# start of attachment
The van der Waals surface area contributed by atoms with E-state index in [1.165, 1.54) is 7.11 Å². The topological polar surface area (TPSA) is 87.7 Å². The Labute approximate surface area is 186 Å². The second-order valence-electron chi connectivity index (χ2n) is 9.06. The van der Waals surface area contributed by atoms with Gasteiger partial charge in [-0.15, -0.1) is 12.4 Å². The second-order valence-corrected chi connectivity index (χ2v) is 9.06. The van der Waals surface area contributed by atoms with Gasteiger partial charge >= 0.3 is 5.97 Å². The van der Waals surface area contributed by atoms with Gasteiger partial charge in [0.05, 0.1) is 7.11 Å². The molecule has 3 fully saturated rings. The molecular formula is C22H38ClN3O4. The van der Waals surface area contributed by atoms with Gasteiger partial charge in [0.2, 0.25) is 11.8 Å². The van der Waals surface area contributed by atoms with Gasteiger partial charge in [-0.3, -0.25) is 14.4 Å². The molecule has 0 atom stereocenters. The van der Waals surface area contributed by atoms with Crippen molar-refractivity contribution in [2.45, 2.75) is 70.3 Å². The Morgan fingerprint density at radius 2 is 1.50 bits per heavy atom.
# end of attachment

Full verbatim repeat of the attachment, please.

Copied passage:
The van der Waals surface area contributed by atoms with E-state index in [1.165, 1.54) is 7.11 Å². The topological polar surface area (TPSA) is 87.7 Å². The Labute approximate surface area is 186 Å². The second-order valence-electron chi connectivity index (χ2n) is 9.06. The van der Waals surface area contributed by atoms with Gasteiger partial charge in [-0.15, -0.1) is 12.4 Å². The second-order valence-corrected chi connectivity index (χ2v) is 9.06. The van der Waals surface area contributed by atoms with Gasteiger partial charge >= 0.3 is 5.97 Å². The van der Waals surface area contributed by atoms with Gasteiger partial charge in [0.05, 0.1) is 7.11 Å². The molecule has 3 fully saturated rings. The molecular formula is C22H38ClN3O4. The van der Waals surface area contributed by atoms with Gasteiger partial charge in [0.2, 0.25) is 11.8 Å². The van der Waals surface area contributed by atoms with Gasteiger partial charge in [-0.3, -0.25) is 14.4 Å². The molecule has 0 atom stereocenters. The van der Waals surface area contributed by atoms with Crippen molar-refractivity contribution in [2.45, 2.75) is 70.3 Å². The Morgan fingerprint density at radius 2 is 1.50 bits per heavy atom.